Witness the peculiar in Miss Peregrine’s Home For Peculiar Children (Movie Review)

Sep 27, 2016


Tim Burton has returned to the fantasy world, in his latest film Miss Peregrine’s Home For Peculiar Children, set to hit theaters September 30th. Adapted from the novel by Ransom Riggs, The story follows a modern teenager named Jake, played by Asa Butterfield. His grandfather, played by Terrance Stamp, shared many bedtime stories throughout Jake’s childhood involving characters with special abilities called ‘Peculiars’. After his grandfather is mysteriously murdered, Jake convinces his therapist and parents that the best form of closure would be to visit the old town in Wales, where his grandfather grew up in search for answers. Here, he finds a loop which allows certain gifted individuals to travel back to 1943 where he meets Miss Peregrine and a group of children known as peculiars.


Each of the peculiar characters in the film have a different ability. Think X-Men, if one mutant had to eat with a mouth on the back of her neck, another can grow vegetables as a miraculous speed, and another has the ability to reanimate the dead by implanting a heart in the body. Okay, more-so a mix of X-Men, Harry Potter and some goth flavor.

The performances from majority of the cast are brilliant. Asa Butterfield and Ella Purnell share great chemistry, each of the children have their time to shine throughout the film but the two stand-out actors of the film come from the radiant Eva Green and Samuel L. Jackson. Eva Green is fantastic as Miss Peregrine, she is mysterious yet nurturing. Eva steals every scene she is in. Meanwhile, Samuel L. Jackson’s performance is over-the-top, but it suits him, especially considering this is a Burton film. Jackson played the white-eyed villain of the film who goes by the name of Baron. Although Butterfield is the main focus of the film, if not sharing the screen with his love-interest, he often feels a bit stiff and at times outshined by the other characters during pivotal moments.

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The effects are one of the more impressive feats of the film, Burton certainly provides some attractive visuals, many of which featured  some of his creepier Burton-esque signature flare. Although this is rated PG-13, I could see some of the younger audiences becoming squirmish over some of these scene. One scene in particular is when Samuel L. Jackson’s character and company are feasting on a rather large bowl of children’s eyes, while laughing hysterically. Another involved two stop-motion animated puppets dueling to the death. Moments like these are what Burton does best.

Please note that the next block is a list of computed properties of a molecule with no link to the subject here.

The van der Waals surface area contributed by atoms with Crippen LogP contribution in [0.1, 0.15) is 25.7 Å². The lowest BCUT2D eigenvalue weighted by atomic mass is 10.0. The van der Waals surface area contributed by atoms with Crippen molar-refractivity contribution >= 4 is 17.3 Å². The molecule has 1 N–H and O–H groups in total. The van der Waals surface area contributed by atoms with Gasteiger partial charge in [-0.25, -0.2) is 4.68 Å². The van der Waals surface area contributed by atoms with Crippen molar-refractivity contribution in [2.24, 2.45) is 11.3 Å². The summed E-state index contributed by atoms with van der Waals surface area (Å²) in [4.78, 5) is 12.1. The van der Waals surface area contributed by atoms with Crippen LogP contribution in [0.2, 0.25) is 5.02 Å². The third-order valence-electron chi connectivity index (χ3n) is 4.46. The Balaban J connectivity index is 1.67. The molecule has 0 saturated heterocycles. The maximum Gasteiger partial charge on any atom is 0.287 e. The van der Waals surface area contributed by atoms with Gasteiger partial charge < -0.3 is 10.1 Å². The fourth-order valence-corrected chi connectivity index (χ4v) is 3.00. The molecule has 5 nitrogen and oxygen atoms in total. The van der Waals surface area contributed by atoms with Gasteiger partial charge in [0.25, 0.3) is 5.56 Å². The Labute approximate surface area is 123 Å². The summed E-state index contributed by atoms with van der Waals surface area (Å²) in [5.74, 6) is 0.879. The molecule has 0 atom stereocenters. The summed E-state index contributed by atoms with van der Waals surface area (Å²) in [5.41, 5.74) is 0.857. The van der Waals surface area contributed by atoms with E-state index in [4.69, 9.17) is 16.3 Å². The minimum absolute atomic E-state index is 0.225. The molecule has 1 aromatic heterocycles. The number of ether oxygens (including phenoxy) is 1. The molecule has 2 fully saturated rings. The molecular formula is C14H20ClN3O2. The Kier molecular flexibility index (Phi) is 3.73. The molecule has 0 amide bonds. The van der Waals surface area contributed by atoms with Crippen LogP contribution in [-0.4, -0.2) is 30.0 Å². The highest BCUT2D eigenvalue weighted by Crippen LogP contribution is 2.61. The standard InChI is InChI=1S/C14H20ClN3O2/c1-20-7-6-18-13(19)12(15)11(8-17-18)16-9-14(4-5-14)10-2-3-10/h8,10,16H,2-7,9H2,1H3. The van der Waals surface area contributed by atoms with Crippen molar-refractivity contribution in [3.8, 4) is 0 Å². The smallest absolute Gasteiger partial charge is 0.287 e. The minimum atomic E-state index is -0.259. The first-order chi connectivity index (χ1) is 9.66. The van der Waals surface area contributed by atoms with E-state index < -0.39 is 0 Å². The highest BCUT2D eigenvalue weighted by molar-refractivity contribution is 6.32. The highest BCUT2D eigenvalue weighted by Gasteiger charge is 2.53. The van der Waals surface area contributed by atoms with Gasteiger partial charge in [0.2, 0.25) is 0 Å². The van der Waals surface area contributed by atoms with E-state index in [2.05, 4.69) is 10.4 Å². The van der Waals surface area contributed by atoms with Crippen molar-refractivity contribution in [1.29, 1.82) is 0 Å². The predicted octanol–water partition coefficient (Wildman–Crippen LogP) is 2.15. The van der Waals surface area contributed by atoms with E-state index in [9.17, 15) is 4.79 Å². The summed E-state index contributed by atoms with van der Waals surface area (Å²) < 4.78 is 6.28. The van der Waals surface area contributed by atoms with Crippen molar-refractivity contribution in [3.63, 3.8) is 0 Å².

Burton has perfected the ability of creating some obscene, disturbed looking characters. The look Burton created for the villains, both evil peculiars and Hollows, will definitely give you the chills. The Hollows, also known as Hollowgasts, are tall, sharp-fanged, tentacle-mouthed creatures that were  the result of an experiment gone wrong in an attempt to gain immortality.

One of the few problems I had with this film was, although I came into the film without familiarizing myself with the novel, the overall story itself was rather predictable, from the moment Jake lost his grandfather to the epic finale. What’s ahead can be seen miles ahead. Luckily, this doesn’t distract too much from the overall entertainment of the film.

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Miss Peregrine’s Home For Peculiar Children debuted during Fantastic Fest this weekend and during the festival, we spoke with Tim Burton, on what attracted him to the film,

“When I read the book, the photographs, the themes, feeling peculiar about fitting in, fantasy and reality,  the sort of family kind of relationship, there was a lot of little thing like that that really attracted me to it. I felt like I had almost written it myself, but I didn’t.”

We fully agree that Miss Peregrine’s Home For Peculiar Children was certainly meant for a director as unique as Burton. Using Ransom Riggs foundation and Burton’s eye for captivating worlds, this film is definitely not one to sleep on.

Miss Peregrine’s Home for Peculiar Children hits theaters September 30th, and stars Eva Green, Asa Butterfield, Chris O’Dowd, Allison Janney, Rupert Everett, Terence Stamp, Ella Purnell, Judi Dench, and Samuel L. Jackson.

Also, in case you missed it, The City of Austin announced September 25th “Keep Austin Peculiar” Day during Fantastic Fest.

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